Unschooling.com

The Truth About Private Schools

The only real difference from Public & Private schools is “privilege” which is why narcissism among the faculty of private schools is practically a requirement. All private schools are businesses with the sole purpose of making money, whether it’s a non-profit or not. Private schools use the same formal education system. Private schools are not even private. Most all of them rely entirely on government subsidies, grants, and federal student loan programs and without these, they would cease to exist.

"Every form of education, whether its private schooling, public government schooling, or home based education is the teaching, training, and indoctrination of children." ~ Dr. Brian Ray

Private schools are one of the absolute best businesses:
No Taxes | Not only do these schools not have any tax liability, many receive major government taxpayer funding
No Regulations | Private schools are exempt from most educational regulations
No Responsibility | These schools will not take any responsibility for your education nor could you legally make them

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"What a lot of people who subscribe to private schools are paying for is not education – or is only partly education. They are buying the “privilege” of making contacts with other privileged people, of keeping to their own kind, and often having better appointed building and facilities and better teachers (because, presumably, the schools can afford to pay them more)."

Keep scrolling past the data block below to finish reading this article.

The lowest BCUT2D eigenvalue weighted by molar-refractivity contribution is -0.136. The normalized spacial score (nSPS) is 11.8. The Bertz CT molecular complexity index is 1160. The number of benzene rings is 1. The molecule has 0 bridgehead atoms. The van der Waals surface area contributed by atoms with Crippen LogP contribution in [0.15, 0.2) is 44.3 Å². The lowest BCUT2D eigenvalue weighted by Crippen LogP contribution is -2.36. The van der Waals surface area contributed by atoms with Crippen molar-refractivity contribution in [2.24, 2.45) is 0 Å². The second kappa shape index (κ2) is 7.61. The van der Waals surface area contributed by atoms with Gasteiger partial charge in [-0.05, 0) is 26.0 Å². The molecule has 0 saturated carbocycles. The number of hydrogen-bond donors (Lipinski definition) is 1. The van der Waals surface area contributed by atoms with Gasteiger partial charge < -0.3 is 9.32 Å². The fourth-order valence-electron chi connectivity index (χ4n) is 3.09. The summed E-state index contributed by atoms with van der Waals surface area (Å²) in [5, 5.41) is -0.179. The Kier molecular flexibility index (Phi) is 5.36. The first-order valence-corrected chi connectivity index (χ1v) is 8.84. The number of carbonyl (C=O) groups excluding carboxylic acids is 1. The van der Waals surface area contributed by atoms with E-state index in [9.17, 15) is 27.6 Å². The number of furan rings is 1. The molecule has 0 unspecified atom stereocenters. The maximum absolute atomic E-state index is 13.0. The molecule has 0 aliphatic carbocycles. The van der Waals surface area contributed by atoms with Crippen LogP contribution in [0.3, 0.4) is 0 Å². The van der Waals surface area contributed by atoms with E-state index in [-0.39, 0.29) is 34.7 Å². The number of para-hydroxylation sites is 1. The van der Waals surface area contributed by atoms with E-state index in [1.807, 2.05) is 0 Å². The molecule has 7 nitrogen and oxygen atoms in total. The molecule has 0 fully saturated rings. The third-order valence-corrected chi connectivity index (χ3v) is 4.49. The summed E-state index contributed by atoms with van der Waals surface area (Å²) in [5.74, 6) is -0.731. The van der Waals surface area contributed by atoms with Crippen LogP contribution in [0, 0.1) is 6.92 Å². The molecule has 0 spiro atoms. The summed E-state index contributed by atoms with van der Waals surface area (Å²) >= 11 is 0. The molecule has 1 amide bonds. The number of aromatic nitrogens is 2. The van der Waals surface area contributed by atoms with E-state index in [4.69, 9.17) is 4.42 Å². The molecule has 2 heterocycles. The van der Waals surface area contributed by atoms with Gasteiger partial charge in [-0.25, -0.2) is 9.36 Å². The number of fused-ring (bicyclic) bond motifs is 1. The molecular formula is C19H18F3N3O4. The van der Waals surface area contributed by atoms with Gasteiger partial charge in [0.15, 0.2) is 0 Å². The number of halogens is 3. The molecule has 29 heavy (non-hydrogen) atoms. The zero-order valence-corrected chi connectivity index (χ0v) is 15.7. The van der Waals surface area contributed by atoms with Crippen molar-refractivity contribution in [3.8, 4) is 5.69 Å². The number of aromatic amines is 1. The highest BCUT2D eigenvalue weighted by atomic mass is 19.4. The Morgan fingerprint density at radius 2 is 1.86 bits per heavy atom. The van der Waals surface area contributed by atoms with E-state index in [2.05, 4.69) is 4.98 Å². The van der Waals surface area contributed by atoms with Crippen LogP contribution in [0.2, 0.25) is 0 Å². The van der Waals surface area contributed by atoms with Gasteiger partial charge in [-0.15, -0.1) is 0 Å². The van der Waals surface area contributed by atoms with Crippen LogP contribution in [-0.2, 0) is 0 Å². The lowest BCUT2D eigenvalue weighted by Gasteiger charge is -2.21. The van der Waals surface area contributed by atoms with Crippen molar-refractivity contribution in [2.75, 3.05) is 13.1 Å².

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"Private education as we have known it is on its way out, at both the K-12 and postsecondary levels."

"One can also fairly ask whether U.S. private schools and colleges are really all that different from their public-sector counterparts. In practice, their education-delivery model is practically indistinguishable, save for the accoutrements that the wealthiest of them can buy (trips to faraway lands, nifty technology, tiny classes, etc)."

"In less prosperous schools and colleges, religion may, at day’s end, be the only real difference between public and private – and the return on that investment, while perhaps significant, cannot be easily measured."